Federal officers disperse protesters at the Multnomah County Justice Center in Portland, Oregon, on July 23, 2020 (AFP / Ankur Dholakia)

Obama did not sign law used to authorize federal force in Portland

Copyright AFP 2017-2022. All rights reserved.

Social media posts shared thousands of times claim President Donald Trump’s deployment of federal officers to Portland, Oregon, where camouflaged agents are accused of abuses against protesters, was made possible by a law signed by his predecessor Barack Obama. This is false; the agencies responsible say they are operating under a long-standing provision to protect federal property, and legal experts dubbed such claims “crazy” and foolish.

“When everyone just blames Trump but forgets who actually signed the law authorizing federal agents to snatch protestors off the streets in Portland,” says a July 20, 2020 post

It features a photo of Obama, who on December 31, 2011 signed the National Defense Authorization Act, a defense funding bill which that year incorporated controversial provisions governing the military detention of terrorist suspects.

Screenshot of a Facebook post, taken on July 23, 2020

“Do you know what the NDAA is?” asked a July 20 Instagram post from Trump aide Lynne Patton, claiming the law allows the president “to detain anyone he wants, for any reason he wants, without a trial.”

She added: “You’re welcome, Portland.”

A July 23 search using social media analysis tool CrowdTangle showed the post was liked more than 5,000 times, and that it is no longer available.

Screenshot of a now-removed Instagram post taken from results of a July 23, 2020 CrowdTangle search

Other versions of the claim have been shared by accounts across the political spectrum, including here in a post that claims: “Trump’s secret police abductions use Obama’s 2012 NDAA suspension of habeas corpus and rendition powers.”

On June 26, Trump issued an executive order for federal agencies to provide “personnel to assist with the protection of Federal monuments, memorials, statues, or property,” some of which had been vandalized during protests against racism and police brutality -- most of them peaceful -- that erupted nationwide after the death in police custody of a black man named George Floyd in May.

While protests have waned elsewhere, they have continued in Portland, and federal officers, including from Customs and Border Protection (CBP), were sent in as part of a task force under Trump’s order.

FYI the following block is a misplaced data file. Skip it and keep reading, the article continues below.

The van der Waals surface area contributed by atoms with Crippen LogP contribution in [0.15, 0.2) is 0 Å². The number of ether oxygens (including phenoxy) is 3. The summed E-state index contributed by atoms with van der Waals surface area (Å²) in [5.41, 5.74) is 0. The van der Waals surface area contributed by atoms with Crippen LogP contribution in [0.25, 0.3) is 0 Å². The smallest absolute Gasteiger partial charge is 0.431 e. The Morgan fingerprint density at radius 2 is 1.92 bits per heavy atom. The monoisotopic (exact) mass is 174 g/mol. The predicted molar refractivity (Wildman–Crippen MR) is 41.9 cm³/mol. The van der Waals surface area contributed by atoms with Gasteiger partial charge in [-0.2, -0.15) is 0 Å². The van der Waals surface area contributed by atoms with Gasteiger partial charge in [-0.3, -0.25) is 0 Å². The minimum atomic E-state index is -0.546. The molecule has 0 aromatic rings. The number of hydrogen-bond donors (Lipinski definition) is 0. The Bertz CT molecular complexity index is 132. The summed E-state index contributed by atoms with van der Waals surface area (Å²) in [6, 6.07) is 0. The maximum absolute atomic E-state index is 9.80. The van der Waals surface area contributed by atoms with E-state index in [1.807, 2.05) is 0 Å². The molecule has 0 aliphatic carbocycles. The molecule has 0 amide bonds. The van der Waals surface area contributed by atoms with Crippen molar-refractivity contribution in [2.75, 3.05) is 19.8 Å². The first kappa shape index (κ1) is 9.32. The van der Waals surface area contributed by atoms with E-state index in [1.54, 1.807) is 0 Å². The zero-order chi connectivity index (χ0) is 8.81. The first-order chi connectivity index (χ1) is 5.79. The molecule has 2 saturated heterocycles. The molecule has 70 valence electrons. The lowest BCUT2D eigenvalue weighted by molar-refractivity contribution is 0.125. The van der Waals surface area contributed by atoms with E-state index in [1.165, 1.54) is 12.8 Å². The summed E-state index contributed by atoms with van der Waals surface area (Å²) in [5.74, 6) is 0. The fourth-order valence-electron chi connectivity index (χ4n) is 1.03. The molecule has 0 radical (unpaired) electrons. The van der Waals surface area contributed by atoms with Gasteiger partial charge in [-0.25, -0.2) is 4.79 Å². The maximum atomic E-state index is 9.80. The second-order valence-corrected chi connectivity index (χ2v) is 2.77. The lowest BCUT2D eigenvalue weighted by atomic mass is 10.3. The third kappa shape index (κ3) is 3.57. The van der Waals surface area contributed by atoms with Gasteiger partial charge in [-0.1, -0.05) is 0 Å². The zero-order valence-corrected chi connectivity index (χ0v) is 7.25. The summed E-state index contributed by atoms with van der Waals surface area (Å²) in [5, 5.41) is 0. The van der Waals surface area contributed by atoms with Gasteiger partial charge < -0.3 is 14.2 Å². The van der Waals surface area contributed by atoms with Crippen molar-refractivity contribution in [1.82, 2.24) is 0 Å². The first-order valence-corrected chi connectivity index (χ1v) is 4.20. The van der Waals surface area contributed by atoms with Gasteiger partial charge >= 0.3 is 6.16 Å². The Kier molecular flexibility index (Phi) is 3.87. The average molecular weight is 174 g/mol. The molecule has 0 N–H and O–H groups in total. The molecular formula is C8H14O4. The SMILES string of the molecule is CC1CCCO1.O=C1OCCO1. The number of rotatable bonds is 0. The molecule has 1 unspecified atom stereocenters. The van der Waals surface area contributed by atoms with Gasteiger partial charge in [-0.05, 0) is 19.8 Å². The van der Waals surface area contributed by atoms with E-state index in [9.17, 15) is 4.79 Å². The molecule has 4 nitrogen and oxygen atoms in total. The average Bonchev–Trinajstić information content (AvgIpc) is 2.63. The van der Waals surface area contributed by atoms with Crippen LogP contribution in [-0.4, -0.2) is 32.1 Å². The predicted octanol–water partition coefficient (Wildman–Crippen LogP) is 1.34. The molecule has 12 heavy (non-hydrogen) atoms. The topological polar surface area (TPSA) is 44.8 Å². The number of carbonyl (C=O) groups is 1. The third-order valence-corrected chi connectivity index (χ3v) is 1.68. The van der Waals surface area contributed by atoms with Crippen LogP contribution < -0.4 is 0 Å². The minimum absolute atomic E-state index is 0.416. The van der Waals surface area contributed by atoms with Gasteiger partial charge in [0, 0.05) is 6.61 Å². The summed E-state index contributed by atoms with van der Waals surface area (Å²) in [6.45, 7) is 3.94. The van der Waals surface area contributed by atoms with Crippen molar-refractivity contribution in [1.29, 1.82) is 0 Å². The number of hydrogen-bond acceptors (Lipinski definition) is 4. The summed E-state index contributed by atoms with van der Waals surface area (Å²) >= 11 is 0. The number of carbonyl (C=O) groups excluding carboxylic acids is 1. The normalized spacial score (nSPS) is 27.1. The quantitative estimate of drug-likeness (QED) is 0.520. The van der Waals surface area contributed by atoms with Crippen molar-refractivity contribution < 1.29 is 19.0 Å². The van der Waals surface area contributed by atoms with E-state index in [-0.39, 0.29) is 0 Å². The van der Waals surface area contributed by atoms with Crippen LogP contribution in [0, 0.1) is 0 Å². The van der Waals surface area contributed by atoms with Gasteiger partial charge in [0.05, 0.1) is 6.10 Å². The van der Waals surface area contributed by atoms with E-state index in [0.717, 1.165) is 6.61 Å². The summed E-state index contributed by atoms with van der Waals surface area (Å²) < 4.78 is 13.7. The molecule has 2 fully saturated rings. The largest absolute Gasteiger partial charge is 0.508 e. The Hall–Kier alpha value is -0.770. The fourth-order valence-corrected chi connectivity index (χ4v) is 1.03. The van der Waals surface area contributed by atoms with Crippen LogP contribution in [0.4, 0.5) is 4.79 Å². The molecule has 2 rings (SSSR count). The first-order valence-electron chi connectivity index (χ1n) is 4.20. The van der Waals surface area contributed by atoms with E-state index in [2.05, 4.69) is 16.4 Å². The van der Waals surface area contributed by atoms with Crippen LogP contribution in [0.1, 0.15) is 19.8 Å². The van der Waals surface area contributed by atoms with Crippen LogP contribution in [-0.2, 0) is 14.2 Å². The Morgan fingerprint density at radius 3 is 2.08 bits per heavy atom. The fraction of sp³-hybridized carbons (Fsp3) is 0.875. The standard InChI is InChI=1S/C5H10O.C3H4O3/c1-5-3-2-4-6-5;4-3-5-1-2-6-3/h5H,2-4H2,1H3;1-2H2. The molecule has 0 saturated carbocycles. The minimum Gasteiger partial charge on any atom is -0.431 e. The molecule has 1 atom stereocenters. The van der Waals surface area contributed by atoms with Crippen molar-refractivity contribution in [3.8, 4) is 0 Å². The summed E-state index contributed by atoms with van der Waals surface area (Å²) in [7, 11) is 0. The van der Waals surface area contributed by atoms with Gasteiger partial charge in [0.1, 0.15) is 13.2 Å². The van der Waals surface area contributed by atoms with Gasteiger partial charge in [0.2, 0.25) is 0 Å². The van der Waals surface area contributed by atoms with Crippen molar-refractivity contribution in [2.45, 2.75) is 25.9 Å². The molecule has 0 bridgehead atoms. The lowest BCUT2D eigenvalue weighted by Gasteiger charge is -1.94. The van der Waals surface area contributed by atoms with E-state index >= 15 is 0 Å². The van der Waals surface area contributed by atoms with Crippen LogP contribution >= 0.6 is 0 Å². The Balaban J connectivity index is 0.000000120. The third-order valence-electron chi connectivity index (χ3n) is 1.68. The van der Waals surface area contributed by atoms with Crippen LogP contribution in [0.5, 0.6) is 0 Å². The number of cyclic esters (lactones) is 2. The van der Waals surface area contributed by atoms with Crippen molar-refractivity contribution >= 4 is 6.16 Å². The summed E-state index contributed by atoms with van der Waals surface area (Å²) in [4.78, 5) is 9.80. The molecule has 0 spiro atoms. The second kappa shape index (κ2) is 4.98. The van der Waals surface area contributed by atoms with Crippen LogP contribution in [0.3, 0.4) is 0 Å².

Asked about the legal authority under which CBP is deployed there, CBP Director of Media Lawrence "Rusty" Payne, in an email to AFP, cited 40 United States Code Section 1315, which allows for employees of the Department of Homeland Security to be designated for the protection of federal property.

Acting Homeland Security Secretary Chad Wolf, at the 9:10 mark of a July 21 press conference, said “the law is clear on what our authority entails,” and read from the code cited by Payne. He added at the 45:05 mark that the authority “has been on the books for decades, decades.”

Screenshot of 40 USC Section 1315, taken on July 24, 2020

Stephen Vladeck, a professor at the University of Texas School of Law, in a tweet also said they are relying on that code. He called the posts blaming Obama “crazy” and said that although the NDAA includes “troubling military detention provisions,” they “have literally *nothing* to do with what DHS is doing in Portland.”

Democrats in Congress have asked for more clarity about the authority under which officers are acting.

"The legal basis for this use of force has never been explained,” the Democratic chairs of relevant congressional committees wrote to the independent inspectors general for Homeland Security and Justice, asking them to investigate that and other aspects of the deployment. Both agreed to probes.

Joe Margulies, a professor of law and government at Cornell, told AFP by phone that the claims in the social media posts “are remarkable for their foolishness.”

He said the 2012 NDAA did not affect the right of detained Americans to a court hearing.

“So to the extent that anybody picked up in Portland is a US citizen, there is nothing in the NDAA that year or any other year that deprives them of their right to go to court and challenge their detention,” he said.

Even non-citizens detained in the US have that right in habeas corpus, said Margulies, author of the book “Guantanamo and the Abuse of Presidential Power.”

He added that only Congress has the power to suspend it, which has never happened in the post-9/11 era. To suggest otherwise, he said, “is just really irresponsible, in addition to being wrong. It's just plain wrong.”

As for rendition, it began prior to 9/11 and involves “picking up someone in location X and detaining them in location Y separate from the criminal justice system. That's not what's going on in Portland. We've never rendered anybody in the United States.” 

Protesters and officers square off in downtown Portland, Oregon, on July 23, 2020 (AFP / Ankur Dholakia)

Federal agents’ behavior in the city has led to allegations of abuse of power and comparisons with a “banana republic.”

The city’s mayor was tear gassed, and regular clashes have occurred between officers and what DHS calls “violent anarchists” around the Federal Courthouse.

Oregon’s Attorney General Ellen Rosenblum is suing 10 federal officers, Homeland Security, CBP and other federal law enforcement agencies, alleging they cannot be properly identified and have violated constitutional rights by detaining protesters in unmarked vehicles, and for “removing them from public without either arresting them or stating the basis for an arrest.”